Greetings from the assisted-suicide capital of the U.S.

That episode of House Tim and I watched last night dealt with euthanasia, posing the oft-asked, “When someone is suffering and afraid, because their situation is terminal and it will only get a whole lot worse before they die, and they’re begging to be allowed to die, now, shouldn’t a medical person honor their request?”

When I’m in agony someday due to cancer or stroke or something, remind me I said this: don’t deny me the suffering I’m given.

Sure, dope me up, hospice-style, and try to provide my comfort. I hope I’ll appreciate it. If my mind is clear, I may not feel I can endure what’s happening. But if experience is any teacher, I’ll have better and worse moments. And in the better ones, God willing, I will take in the final details about this life, this classroom, that I’m meant to learn. I want them.

I’m not saying the TV characters didn’t struggle with a true moral dilemma for our age. They represent a culture generally rejecting God, or at least not much interested in him, but still wanting to do good, to treat people well. Death is only an enemy in society until life cannot give us what we want. To lose a certain (albeit vague) quality of life ought not be tolerated, all things being equal and God basically only a spiritual idea.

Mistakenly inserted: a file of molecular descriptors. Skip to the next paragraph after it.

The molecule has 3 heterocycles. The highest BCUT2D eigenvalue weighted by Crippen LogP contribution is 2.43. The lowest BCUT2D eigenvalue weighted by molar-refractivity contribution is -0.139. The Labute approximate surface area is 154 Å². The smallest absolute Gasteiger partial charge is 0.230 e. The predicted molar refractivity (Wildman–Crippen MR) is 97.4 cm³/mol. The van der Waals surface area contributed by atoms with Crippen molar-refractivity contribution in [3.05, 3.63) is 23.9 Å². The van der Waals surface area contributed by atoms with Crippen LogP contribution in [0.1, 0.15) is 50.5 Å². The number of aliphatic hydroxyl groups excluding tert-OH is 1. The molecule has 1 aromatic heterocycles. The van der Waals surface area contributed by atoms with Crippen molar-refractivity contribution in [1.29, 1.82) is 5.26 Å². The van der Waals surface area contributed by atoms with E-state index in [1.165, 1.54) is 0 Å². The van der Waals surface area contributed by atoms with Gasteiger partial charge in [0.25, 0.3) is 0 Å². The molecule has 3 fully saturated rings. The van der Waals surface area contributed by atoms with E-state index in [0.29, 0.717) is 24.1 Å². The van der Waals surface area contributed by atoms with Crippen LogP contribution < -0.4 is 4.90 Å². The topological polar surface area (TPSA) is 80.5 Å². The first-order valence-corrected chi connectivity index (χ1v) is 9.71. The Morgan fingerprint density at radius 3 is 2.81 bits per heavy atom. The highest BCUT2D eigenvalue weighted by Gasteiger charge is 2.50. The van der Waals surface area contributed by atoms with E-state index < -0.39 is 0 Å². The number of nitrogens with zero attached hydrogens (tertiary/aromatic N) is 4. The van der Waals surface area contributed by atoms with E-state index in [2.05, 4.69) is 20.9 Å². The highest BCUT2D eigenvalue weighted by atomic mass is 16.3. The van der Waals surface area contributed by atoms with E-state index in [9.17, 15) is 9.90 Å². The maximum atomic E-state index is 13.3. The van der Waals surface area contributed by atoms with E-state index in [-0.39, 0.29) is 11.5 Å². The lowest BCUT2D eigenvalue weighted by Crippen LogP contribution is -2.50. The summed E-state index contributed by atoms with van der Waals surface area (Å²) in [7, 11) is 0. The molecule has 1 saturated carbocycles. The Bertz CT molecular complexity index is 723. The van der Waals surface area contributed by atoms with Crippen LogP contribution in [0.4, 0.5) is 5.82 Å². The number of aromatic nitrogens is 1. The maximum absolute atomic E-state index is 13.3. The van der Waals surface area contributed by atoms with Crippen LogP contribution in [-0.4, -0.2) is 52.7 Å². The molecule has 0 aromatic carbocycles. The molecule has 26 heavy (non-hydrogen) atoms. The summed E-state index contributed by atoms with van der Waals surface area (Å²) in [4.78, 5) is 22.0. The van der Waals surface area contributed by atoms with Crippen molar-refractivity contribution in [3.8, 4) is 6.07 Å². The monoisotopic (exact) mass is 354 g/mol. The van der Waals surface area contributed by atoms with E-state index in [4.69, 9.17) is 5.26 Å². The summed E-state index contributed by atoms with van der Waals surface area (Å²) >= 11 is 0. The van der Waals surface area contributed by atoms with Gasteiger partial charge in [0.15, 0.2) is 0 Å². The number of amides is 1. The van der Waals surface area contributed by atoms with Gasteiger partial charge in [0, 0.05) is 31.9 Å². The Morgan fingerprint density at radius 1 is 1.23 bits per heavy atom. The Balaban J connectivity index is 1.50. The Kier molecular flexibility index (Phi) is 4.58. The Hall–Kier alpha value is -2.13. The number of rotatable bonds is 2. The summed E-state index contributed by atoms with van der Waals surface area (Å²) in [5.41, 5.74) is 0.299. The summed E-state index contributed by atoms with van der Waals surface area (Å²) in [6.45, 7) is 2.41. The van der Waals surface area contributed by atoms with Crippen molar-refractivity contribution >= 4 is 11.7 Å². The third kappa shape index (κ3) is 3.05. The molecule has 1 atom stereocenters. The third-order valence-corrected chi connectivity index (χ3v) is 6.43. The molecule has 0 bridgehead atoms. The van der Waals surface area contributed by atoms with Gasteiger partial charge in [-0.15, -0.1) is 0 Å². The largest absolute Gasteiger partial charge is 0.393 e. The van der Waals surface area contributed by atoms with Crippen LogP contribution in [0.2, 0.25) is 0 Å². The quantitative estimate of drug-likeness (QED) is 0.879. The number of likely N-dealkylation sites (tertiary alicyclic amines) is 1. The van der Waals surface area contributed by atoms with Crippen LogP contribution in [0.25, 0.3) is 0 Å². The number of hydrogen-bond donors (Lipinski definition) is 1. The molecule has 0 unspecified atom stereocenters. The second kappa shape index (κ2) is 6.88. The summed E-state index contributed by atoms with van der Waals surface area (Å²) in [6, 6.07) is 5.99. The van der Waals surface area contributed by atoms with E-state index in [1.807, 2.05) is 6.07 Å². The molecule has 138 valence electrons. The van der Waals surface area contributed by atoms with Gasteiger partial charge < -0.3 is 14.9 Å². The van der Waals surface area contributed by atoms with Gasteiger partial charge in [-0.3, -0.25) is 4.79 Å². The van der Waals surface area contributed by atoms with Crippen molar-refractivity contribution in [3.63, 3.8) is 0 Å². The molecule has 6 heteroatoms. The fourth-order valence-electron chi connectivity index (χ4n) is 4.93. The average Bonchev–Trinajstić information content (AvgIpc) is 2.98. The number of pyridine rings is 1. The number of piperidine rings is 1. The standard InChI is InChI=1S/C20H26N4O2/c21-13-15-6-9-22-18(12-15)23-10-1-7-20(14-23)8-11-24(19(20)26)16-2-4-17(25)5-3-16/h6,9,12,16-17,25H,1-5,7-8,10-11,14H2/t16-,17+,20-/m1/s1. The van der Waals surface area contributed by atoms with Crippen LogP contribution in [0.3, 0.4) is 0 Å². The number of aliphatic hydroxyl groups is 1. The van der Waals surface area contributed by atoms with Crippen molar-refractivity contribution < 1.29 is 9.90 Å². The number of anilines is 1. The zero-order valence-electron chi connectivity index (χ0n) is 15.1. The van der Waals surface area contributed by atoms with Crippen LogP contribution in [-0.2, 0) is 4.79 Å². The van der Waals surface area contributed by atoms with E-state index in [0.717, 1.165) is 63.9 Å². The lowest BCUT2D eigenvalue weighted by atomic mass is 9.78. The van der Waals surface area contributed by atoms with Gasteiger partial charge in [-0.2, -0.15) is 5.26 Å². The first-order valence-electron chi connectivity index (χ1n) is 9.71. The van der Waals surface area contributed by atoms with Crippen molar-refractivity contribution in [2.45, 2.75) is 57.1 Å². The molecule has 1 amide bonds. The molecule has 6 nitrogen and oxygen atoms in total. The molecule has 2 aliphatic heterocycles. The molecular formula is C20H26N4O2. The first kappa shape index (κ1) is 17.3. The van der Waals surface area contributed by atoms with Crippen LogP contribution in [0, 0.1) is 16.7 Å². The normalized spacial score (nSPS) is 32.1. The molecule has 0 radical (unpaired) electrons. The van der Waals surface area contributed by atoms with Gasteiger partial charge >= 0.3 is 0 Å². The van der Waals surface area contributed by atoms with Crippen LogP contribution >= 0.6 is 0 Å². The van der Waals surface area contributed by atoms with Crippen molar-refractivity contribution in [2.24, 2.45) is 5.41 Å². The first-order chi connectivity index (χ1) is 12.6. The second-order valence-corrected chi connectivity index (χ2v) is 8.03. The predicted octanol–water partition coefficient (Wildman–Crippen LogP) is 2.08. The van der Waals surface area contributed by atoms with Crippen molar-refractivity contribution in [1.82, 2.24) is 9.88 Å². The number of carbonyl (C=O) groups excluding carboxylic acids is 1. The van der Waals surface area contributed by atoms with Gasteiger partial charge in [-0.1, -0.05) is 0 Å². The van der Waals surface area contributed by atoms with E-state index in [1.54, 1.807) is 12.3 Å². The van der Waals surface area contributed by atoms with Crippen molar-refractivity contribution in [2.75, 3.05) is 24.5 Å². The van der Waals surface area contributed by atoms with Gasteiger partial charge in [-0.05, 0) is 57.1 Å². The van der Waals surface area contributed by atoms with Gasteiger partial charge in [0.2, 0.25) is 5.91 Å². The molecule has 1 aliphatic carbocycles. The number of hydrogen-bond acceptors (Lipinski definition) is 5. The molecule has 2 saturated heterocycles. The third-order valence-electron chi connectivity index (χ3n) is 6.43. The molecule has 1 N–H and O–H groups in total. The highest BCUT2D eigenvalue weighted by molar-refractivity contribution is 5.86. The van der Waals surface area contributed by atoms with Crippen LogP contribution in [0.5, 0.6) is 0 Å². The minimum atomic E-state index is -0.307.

It’s also not my intent to say people who get stretched beyond individual limits, physically or emotionally, and end their own lives (assisted or not), can’t be believers in the one true God. I’ve never lived in another‘s skin; I can’t know the horrors a person stronger than I (most are--I’m a wimp) has faced before giving in to despair. A writer I met this year, Dorcas Smucker, grieves a nephew who laughed with the family last Christmas and killed himself this summer. Cold judgment makes no sense of her loss.

All I want is to live until I die, near as possible. I am so looking forward to what will come afterward, having a place in Life, in eternity, with God. Hearing him say, “It’s all right now. Sit here. You ready to begin?” God’s somehow preparing me in this prelude. The worst moments (illness, body succumbing to age, depression, etc.), have delivered greater gifts (perseverance, hope, increments of wisdom) than I could have imagined, that I would have missed, had I opted out sooner. They may bind my wounds, yet, when the road one day morphs to a minefield, and I scarcely can bear one more faltering step.